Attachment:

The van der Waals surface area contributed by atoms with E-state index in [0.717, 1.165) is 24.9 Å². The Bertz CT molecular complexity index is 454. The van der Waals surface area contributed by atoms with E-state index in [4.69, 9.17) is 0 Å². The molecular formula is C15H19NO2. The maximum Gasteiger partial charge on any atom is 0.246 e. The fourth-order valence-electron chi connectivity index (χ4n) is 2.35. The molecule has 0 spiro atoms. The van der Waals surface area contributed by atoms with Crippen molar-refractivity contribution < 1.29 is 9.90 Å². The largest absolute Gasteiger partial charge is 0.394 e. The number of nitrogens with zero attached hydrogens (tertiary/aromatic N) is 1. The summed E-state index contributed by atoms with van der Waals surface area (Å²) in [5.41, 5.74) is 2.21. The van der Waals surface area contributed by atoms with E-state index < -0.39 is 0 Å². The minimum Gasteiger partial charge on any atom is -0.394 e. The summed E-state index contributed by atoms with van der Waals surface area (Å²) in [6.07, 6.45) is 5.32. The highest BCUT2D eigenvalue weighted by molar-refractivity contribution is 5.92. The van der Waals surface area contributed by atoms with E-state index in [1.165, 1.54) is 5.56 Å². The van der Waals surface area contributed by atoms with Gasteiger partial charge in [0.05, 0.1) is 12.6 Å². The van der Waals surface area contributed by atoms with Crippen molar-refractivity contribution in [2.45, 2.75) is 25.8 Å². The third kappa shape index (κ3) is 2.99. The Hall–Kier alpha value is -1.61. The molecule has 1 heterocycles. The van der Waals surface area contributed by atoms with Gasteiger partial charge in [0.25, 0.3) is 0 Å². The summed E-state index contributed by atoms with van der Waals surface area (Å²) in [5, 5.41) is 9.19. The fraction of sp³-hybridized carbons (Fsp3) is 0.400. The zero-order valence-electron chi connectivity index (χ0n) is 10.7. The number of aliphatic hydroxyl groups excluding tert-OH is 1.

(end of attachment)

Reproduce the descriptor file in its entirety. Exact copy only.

The van der Waals surface area contributed by atoms with E-state index in [0.717, 1.165) is 24.9 Å². The Bertz CT molecular complexity index is 454. The van der Waals surface area contributed by atoms with E-state index in [4.69, 9.17) is 0 Å². The molecular formula is C15H19NO2. The maximum Gasteiger partial charge on any atom is 0.246 e. The fourth-order valence-electron chi connectivity index (χ4n) is 2.35. The molecule has 0 spiro atoms. The van der Waals surface area contributed by atoms with Crippen molar-refractivity contribution < 1.29 is 9.90 Å². The largest absolute Gasteiger partial charge is 0.394 e. The number of nitrogens with zero attached hydrogens (tertiary/aromatic N) is 1. The summed E-state index contributed by atoms with van der Waals surface area (Å²) in [5.41, 5.74) is 2.21. The van der Waals surface area contributed by atoms with E-state index < -0.39 is 0 Å². The minimum Gasteiger partial charge on any atom is -0.394 e. The summed E-state index contributed by atoms with van der Waals surface area (Å²) in [6.07, 6.45) is 5.32. The highest BCUT2D eigenvalue weighted by molar-refractivity contribution is 5.92. The van der Waals surface area contributed by atoms with E-state index in [1.165, 1.54) is 5.56 Å². The van der Waals surface area contributed by atoms with Gasteiger partial charge in [0.05, 0.1) is 12.6 Å². The van der Waals surface area contributed by atoms with Crippen molar-refractivity contribution in [2.45, 2.75) is 25.8 Å². The third kappa shape index (κ3) is 2.99. The Hall–Kier alpha value is -1.61. The molecule has 1 heterocycles. The van der Waals surface area contributed by atoms with Gasteiger partial charge in [0.25, 0.3) is 0 Å². The summed E-state index contributed by atoms with van der Waals surface area (Å²) in [5, 5.41) is 9.19. The fraction of sp³-hybridized carbons (Fsp3) is 0.400. The zero-order valence-electron chi connectivity index (χ0n) is 10.7. The number of aliphatic hydroxyl groups excluding tert-OH is 1.